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SwiftUI: Shake Animation

Last week, we linked to Robert Böhnke’s Animations Explained, an article from Issue 12. Among other things, it shows a shake animation.

When we first began building animations in SwiftUI, it wasn’t obvious how to achieve certain effects. How, for example, would you create a shake animation similar to Robb’s?

2019 10 01 shake animation

Most animations in SwiftUI are set up implicitly: we change the value of our view’s attributes, and tell SwiftUI that we want this change animated. In this case, however, we don’t really want to change the model; the text field should stay in the same place, it should just shake a little.

As a first attempt, we might try something like:

struct Wrong: View {
    @State var wrongAttempt: Bool = false

       var body: some View {
           VStack {
            Rectangle()
                .fill(Color.pink)
                .frame(width: 200, height: 100)
                .offset(x: wrongAttempt ? -10 : 0)
                .animation(Animation.default.repeatCount(5))
               Spacer()
               Button(action: { self.wrongAttempt.toggle() }, label: { Text("Login") })
           }
       }
}

Here, a boolean set to true triggers an animation, which moves the view by 10 points, and repeats that animation 5 times. As the struct’s name might suggest, there is a problem with the code. After the first animation the button’s x position will be 10 points to the left, and after the next animation it will be correct again.

Instead of animating our model, we can use a modifier. To be precise, we’ll use a GeometryEffect that transforms the view’s x position based on a counter, which we expose as animatableData:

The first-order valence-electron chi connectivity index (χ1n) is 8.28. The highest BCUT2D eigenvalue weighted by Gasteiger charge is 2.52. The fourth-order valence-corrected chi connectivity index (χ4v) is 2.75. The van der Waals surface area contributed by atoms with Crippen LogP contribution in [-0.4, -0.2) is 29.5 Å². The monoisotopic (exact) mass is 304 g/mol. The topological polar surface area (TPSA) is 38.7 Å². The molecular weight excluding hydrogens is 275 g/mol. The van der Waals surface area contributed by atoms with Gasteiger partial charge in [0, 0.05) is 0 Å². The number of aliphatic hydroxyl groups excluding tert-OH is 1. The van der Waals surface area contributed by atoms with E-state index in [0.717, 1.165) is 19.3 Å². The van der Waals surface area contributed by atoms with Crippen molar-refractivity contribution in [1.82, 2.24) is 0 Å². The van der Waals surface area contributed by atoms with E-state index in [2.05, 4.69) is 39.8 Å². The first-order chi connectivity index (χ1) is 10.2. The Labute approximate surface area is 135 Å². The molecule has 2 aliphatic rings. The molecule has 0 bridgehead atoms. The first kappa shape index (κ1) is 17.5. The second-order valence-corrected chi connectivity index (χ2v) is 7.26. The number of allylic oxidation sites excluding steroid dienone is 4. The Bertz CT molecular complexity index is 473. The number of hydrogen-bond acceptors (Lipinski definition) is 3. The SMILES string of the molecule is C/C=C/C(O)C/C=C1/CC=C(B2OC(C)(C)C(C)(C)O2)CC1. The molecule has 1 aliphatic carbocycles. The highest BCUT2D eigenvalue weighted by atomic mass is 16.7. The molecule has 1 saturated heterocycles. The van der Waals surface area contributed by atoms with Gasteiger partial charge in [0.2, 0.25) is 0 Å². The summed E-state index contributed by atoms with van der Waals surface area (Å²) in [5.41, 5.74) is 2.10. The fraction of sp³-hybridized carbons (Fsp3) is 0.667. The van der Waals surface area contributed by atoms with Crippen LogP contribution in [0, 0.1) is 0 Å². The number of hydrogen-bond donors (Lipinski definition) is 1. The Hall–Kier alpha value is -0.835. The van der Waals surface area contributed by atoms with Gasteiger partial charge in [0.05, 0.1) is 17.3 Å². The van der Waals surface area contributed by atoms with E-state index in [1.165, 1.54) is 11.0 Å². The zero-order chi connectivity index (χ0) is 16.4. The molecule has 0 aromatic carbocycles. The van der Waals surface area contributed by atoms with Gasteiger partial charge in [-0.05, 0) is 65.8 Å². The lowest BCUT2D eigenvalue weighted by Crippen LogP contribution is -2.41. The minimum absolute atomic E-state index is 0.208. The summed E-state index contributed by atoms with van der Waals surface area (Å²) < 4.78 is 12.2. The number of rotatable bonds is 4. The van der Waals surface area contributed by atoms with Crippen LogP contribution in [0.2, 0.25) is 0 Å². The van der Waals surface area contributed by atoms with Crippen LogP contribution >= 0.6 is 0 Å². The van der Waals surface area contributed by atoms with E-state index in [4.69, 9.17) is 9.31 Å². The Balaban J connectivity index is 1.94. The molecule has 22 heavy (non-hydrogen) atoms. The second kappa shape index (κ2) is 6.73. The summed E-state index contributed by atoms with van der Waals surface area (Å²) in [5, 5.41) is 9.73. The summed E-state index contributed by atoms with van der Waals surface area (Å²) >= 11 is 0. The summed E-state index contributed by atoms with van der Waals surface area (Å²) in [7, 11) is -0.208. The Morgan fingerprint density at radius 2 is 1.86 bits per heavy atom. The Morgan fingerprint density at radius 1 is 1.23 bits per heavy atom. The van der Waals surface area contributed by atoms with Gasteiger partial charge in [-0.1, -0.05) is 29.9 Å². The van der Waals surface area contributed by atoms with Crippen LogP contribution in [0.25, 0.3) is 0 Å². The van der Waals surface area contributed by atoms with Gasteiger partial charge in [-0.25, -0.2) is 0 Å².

struct Shake: GeometryEffect {
    var amount: CGFloat = 10
    var shakesPerUnit = 3
    var animatableData: CGFloat

    func effectValue(size: CGSize) -> ProjectionTransform {
        ProjectionTransform(CGAffineTransform(translationX:
            amount * sin(animatableData * .pi * CGFloat(shakesPerUnit)),
            y: 0))
    }
}

To use this, we have to modify our code slightly to track the number of attempts. By increasing this number, the animatable data of our Shake modifier will increase by 1. SwiftUI will interpolate between the old and new value, and animate that change.

In the example above, x will animate from 0 to 10, back to -10, back to 10, and stop at 0 (based on shakesPerUnit = 3 and amount = 10).

struct Correct: View {
    @State var attempts: Int = 0

    var body: some View {
        VStack {
            Rectangle()
                .fill(Color.pink)
                .frame(width: 200, height: 100)
                .modifier(Shake(animatableData: CGFloat(attempts)))
            Spacer()
            Button(action: {
                withAnimation(.default) {
                    self.attempts += 1
                }

            }, label: { Text("Login") })
        }
    }
}

We explore animations in more detail in Swift Talk’s SwiftUI Collection. For other interesting animations using GeometryEffect, we recommend The SwiftUI Lab’s article, Advanced SwiftUI Animations — Part 2: GeometryEffect.

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Previous Posts

SwiftUI: Animating Timing Curves

When you animate a property in SwiftUI, the value gets interpolated using an interpolation function, represented by the Animation type. For example, if you animate from x = 200 to x = 400 using a 1-second linear animation, the value gets interpolated linearly. After half a second, the value will be 300, and after .75 seconds it will be 350.

For a more natural animation, an easeInOut timing function is often used. This is an animation that starts slowly, gets progressively faster towards the halfway point, and then slows down again. This is reminiscent of how objects in the real world behave: as you apply a force to an object, the velocity increases, overcoming inertia; when you stop applying the force, the velocity decreases due to friction.